Friday, May 18, 2007

Writing about Writing

I just read an article about how handwriting is becoming obsolete; people can’t frigging WRITE any more. How is that possible? Doesn’t it help with fine motor development in a way that typing doesn’t? Am I really going to let my child first write by typing on some screen? Do I need to zombify my child any sooner than necessary? And how sweet is it to see that scrawly printing of a kid trying her first letters? I understand we’re in an increasingly digital world but I simply cannot believe that handwriting is becoming a tool of the past. What about Post-It notes? What about the fact that staring at some kind of computer screen, large or small, is bad for you for countless reasons? And doesn’t it make everything completely impersonal? How would it be if I typed all of my thank-you notes for the wedding? It would certainly take up less time, but I don’t think it right to use the same medium that I use to send forwards and receive spam. Will I have to type out my birthday cards in the future, choosing a font that looks “personal” enough to send to my friend/sister/grandmother? Certainly cursive is becoming passé; this same article states that 85% of the SAT essays were printed rather than written in cursive. Personally, I find cursive faster because it flows better. I think people can read my “joined-up” writing just fine.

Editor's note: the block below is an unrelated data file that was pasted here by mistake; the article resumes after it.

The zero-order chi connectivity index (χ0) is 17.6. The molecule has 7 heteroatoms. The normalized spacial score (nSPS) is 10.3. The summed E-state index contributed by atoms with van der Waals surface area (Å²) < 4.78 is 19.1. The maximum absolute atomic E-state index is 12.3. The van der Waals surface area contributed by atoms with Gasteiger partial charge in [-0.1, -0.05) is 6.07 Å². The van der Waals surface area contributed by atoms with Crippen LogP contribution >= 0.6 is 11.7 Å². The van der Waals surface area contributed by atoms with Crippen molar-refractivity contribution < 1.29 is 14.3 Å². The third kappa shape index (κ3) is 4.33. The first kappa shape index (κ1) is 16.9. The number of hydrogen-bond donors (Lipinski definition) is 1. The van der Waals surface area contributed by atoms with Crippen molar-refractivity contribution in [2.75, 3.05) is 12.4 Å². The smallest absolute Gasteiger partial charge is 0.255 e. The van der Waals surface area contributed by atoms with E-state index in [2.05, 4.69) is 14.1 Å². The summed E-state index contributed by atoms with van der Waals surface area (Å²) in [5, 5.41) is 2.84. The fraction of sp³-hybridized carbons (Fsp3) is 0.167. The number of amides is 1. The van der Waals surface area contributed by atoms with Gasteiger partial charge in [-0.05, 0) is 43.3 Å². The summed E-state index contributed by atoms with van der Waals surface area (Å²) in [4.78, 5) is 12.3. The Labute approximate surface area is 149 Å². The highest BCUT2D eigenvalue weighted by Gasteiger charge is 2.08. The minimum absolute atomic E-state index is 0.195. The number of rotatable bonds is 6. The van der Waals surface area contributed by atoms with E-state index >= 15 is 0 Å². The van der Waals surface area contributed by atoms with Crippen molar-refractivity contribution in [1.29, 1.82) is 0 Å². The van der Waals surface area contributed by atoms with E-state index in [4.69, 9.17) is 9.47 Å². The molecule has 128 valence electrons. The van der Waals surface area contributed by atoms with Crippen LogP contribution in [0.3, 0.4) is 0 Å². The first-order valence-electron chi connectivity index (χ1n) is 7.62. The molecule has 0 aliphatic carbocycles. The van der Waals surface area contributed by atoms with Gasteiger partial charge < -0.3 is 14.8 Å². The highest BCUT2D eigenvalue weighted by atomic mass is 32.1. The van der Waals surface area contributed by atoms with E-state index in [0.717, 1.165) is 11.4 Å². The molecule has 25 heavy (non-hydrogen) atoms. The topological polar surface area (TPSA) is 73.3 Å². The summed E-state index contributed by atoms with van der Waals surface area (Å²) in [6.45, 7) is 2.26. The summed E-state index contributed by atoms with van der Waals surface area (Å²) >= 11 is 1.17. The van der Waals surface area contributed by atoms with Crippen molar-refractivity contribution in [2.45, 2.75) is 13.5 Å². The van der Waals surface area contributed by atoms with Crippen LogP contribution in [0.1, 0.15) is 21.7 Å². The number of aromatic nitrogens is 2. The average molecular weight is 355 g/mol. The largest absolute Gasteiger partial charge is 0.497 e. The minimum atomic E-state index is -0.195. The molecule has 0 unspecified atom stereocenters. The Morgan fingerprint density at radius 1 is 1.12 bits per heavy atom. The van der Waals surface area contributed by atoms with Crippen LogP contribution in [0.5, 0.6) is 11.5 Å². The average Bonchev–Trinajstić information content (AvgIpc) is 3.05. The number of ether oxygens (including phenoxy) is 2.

Now, I know there are exceptions. My husband, for example, has problems writing due to dyslexia and must resort to typing in order to read anything—he has trouble reading his own writing sometimes. However, I still feel that handwriting has its place in the world. What about jotting down notes? What about the feeling of a pen or pencil in your hand, scribbling ideas down, tossing off a phone number before you forget it, taking a message? And hey—I know paper is susceptible to fire, age, mildew, etc., but so are computer chips. One more point: paper doesn’t crash or get hacked.

By the way, I realize the complete incongruity of typing this entire rant and putting it on the web. Don’t think I don’t. BUT—I wrote most of this on a piece of paper in purple ink (I was correcting papers) so I could remember it at the time, in that moment. Some of the best books in the world have come from a writer having a pen and a napkin handy. Good Lord, it made J.K. Rowling one of the richest people in the world.

So write your friends a letter! Write down notes! Don’t give in to the handheld, PC world, people!

No comments: